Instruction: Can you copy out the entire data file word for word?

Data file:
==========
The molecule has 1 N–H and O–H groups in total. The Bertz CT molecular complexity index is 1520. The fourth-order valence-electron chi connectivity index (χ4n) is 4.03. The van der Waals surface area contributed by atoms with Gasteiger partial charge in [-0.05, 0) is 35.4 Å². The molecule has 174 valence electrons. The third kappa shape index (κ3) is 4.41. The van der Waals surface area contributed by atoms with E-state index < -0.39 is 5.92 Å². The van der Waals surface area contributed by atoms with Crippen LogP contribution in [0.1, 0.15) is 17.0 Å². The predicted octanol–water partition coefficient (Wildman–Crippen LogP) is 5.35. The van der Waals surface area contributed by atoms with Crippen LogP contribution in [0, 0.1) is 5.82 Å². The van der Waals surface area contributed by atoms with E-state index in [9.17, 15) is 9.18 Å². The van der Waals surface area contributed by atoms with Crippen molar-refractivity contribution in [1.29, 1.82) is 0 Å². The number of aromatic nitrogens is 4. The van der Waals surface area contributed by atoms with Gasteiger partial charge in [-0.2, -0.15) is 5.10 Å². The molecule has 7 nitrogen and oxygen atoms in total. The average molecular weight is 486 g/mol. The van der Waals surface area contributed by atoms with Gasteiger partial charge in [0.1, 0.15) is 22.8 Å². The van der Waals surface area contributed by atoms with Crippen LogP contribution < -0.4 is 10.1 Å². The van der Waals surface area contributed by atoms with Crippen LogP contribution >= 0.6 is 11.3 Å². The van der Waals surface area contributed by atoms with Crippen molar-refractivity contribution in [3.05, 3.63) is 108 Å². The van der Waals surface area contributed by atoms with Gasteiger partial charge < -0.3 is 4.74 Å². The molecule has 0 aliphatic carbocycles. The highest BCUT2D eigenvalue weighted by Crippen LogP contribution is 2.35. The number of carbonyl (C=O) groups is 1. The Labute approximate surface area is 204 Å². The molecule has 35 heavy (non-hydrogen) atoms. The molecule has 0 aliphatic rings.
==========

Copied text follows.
The molecule has 1 N–H and O–H groups in total. The Bertz CT molecular complexity index is 1520. The fourth-order valence-electron chi connectivity index (χ4n) is 4.03. The van der Waals surface area contributed by atoms with Gasteiger partial charge in [-0.05, 0) is 35.4 Å². The molecule has 174 valence electrons. The third kappa shape index (κ3) is 4.41. The van der Waals surface area contributed by atoms with E-state index < -0.39 is 5.92 Å². The van der Waals surface area contributed by atoms with Crippen LogP contribution in [0.1, 0.15) is 17.0 Å². The predicted octanol–water partition coefficient (Wildman–Crippen LogP) is 5.35. The van der Waals surface area contributed by atoms with Crippen LogP contribution in [0, 0.1) is 5.82 Å². The van der Waals surface area contributed by atoms with E-state index in [9.17, 15) is 9.18 Å². The van der Waals surface area contributed by atoms with Crippen molar-refractivity contribution in [1.29, 1.82) is 0 Å². The number of aromatic nitrogens is 4. The van der Waals surface area contributed by atoms with Gasteiger partial charge in [-0.2, -0.15) is 5.10 Å². The molecule has 7 nitrogen and oxygen atoms in total. The average molecular weight is 486 g/mol. The van der Waals surface area contributed by atoms with Gasteiger partial charge in [0.1, 0.15) is 22.8 Å². The van der Waals surface area contributed by atoms with Crippen LogP contribution < -0.4 is 10.1 Å². The van der Waals surface area contributed by atoms with Crippen LogP contribution >= 0.6 is 11.3 Å². The van der Waals surface area contributed by atoms with Crippen molar-refractivity contribution in [3.05, 3.63) is 108 Å². The van der Waals surface area contributed by atoms with Gasteiger partial charge < -0.3 is 4.74 Å². The molecule has 0 aliphatic carbocycles. The highest BCUT2D eigenvalue weighted by Crippen LogP contribution is 2.35. The number of carbonyl (C=O) groups is 1. The Labute approximate surface area is 204 Å². The molecule has 35 heavy (non-hydrogen) atoms. The molecule has 0 aliphatic rings.